A word or two about resolution.
Those who have been reading this blog for a while have no doubt taken note that I shoot with a Canon 30D. You’ll have heard me mention how much I love it, and witnessed me extolling its virtues. You’ll have seen some of the lovely images it’s captured. Those of you with an inquiring turn of mind will no doubt have looked up the 30D’s specs and have discovered it’s a ‘mere’ 8-megapixel camera.
As you can see from the captions, these photos were taken at roughly the same time of day under roughly the same weather conditions. One was taken with an 18-mp camera (Ivan’s Sony), the other with my Canon; both were saved at maximum file and quality size. Can you tell which one is which?
Resolution at its simplest is the amount of information contained in the digital image. Higher resolution means more detail, which means you can enlarge the image to a greater extent before you start seeing the square edges of the individual pixels. THAT’S ALL.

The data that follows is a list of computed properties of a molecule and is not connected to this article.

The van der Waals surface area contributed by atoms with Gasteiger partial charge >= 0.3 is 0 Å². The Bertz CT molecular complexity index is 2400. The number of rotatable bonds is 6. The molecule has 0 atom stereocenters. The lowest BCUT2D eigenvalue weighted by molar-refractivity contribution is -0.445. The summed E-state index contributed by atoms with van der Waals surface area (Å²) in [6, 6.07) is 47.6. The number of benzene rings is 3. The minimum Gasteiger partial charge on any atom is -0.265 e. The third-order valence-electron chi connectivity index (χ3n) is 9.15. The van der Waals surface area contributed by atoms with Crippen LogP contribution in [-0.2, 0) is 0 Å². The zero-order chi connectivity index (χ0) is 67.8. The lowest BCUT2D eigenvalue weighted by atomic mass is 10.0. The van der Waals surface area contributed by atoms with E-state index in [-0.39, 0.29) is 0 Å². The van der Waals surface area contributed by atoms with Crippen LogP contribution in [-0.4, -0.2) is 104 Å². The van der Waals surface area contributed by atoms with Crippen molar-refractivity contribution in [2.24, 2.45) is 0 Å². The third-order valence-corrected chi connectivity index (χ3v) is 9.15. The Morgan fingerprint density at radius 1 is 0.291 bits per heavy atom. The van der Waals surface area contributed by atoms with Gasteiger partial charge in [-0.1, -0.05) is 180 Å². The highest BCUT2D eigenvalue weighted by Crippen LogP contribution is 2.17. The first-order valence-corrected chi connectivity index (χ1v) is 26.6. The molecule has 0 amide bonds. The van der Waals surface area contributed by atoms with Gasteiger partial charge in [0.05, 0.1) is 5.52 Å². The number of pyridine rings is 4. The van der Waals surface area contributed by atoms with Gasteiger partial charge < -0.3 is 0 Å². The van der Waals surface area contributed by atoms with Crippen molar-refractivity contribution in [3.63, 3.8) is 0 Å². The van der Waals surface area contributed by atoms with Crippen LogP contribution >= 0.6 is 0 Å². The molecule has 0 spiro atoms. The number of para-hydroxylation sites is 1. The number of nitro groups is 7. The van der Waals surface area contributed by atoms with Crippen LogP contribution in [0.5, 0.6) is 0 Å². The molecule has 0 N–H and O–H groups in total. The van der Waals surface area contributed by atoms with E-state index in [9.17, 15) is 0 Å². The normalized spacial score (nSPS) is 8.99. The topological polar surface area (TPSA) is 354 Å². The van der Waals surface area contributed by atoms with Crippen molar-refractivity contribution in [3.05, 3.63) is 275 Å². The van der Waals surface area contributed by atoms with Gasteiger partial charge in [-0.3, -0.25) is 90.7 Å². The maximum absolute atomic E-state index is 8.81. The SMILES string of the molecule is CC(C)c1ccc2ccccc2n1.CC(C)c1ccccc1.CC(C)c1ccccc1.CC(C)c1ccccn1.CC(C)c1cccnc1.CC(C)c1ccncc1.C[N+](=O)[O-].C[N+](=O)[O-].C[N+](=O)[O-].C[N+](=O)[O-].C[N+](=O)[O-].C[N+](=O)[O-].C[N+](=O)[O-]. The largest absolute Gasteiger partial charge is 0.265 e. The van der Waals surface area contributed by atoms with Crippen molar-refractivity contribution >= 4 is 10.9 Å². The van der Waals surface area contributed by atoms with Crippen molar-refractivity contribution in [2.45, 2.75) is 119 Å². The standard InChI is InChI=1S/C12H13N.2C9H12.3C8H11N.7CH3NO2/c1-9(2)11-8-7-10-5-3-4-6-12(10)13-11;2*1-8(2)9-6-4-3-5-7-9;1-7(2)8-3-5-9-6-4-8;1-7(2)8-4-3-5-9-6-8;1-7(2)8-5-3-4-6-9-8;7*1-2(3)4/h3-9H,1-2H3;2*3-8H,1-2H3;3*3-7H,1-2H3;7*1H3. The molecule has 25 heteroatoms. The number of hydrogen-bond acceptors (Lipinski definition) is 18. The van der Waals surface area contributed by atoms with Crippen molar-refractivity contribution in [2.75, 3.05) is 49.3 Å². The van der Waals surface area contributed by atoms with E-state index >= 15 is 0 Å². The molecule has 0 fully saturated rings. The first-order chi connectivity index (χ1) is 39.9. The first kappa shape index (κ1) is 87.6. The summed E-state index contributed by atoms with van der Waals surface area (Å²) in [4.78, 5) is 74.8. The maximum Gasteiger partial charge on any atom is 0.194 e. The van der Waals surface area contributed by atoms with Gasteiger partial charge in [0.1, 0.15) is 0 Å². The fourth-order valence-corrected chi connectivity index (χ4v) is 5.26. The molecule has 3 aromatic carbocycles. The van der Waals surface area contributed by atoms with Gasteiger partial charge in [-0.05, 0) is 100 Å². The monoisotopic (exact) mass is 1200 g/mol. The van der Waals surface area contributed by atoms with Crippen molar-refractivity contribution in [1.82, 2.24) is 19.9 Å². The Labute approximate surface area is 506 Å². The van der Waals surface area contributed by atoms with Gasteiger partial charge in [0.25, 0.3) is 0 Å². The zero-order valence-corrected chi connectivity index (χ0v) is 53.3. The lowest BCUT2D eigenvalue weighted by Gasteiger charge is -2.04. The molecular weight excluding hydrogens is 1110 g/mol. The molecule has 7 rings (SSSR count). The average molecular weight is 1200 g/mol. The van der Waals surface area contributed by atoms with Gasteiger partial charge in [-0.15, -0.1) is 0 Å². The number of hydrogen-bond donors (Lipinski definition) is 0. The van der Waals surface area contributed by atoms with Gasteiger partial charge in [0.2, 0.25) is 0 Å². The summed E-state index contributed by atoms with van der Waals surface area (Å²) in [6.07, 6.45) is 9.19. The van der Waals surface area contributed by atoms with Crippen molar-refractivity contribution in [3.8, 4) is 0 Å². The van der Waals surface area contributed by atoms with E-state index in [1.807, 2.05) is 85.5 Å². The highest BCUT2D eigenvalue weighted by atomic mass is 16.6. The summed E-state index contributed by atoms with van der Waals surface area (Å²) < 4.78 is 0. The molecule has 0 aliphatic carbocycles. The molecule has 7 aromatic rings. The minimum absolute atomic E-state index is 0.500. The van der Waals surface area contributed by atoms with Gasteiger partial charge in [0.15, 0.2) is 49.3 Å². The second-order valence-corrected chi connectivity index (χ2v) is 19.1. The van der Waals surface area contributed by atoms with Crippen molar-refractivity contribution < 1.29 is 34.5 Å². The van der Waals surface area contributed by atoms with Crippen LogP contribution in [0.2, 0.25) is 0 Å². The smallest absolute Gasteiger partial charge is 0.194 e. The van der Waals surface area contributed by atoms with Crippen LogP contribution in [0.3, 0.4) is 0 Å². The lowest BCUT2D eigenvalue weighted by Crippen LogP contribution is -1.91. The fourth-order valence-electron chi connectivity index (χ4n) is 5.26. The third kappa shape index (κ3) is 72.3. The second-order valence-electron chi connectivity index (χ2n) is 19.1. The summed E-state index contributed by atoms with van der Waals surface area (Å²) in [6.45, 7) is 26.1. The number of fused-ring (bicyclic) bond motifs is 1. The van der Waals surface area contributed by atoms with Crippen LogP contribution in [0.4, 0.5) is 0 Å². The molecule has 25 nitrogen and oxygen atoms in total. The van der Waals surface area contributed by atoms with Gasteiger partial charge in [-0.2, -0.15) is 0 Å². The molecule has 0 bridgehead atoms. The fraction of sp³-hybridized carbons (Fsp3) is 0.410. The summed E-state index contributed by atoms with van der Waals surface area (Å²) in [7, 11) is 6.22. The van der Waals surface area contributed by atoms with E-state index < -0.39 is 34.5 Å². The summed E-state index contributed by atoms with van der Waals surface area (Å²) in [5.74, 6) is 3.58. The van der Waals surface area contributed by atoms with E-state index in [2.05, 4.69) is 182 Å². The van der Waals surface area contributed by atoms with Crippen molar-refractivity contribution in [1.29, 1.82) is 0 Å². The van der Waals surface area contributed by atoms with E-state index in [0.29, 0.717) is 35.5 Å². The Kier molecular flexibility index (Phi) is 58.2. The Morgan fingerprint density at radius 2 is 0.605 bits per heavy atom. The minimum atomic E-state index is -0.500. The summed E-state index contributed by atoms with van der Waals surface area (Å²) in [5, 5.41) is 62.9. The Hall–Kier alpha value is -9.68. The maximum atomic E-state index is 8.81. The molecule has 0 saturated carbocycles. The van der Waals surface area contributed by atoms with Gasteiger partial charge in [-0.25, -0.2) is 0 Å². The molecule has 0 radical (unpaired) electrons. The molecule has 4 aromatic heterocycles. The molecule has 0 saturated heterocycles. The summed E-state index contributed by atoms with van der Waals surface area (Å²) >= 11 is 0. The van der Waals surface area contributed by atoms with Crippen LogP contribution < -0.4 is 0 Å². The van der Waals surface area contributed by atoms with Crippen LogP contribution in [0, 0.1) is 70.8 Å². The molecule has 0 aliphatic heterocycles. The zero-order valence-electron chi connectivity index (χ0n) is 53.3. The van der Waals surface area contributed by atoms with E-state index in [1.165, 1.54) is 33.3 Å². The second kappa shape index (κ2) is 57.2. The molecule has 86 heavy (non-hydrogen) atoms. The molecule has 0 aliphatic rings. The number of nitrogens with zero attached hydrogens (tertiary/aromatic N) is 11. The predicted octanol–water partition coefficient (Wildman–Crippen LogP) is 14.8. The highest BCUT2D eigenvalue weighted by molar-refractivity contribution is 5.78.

Why is it important?
Mostly because there’s a kind of widely-held belief that the more the megapixels, the better the camera, and the better the camera, why, the better the image is going to be. Not so. The mind and skill of the photographer are the determining factors on a photo’s quality, (with the added qualifier of quality and kind of sensor the camera uses – even on actual cameras, some are better than others).
Now, you could research this resolution question all day and still not come up with a satisfying answer about what, how, which stuff is best, and why. Then you could get into comparing a smart phone’s camera with a point-and-shoot or a DSLR (there’ve been some amazing advancements recently in smart phone camera sensor capability, for true). But all in all you’re really better off not worrying about the resolution and just learn how to take the pictures you love better, with the equipment you have.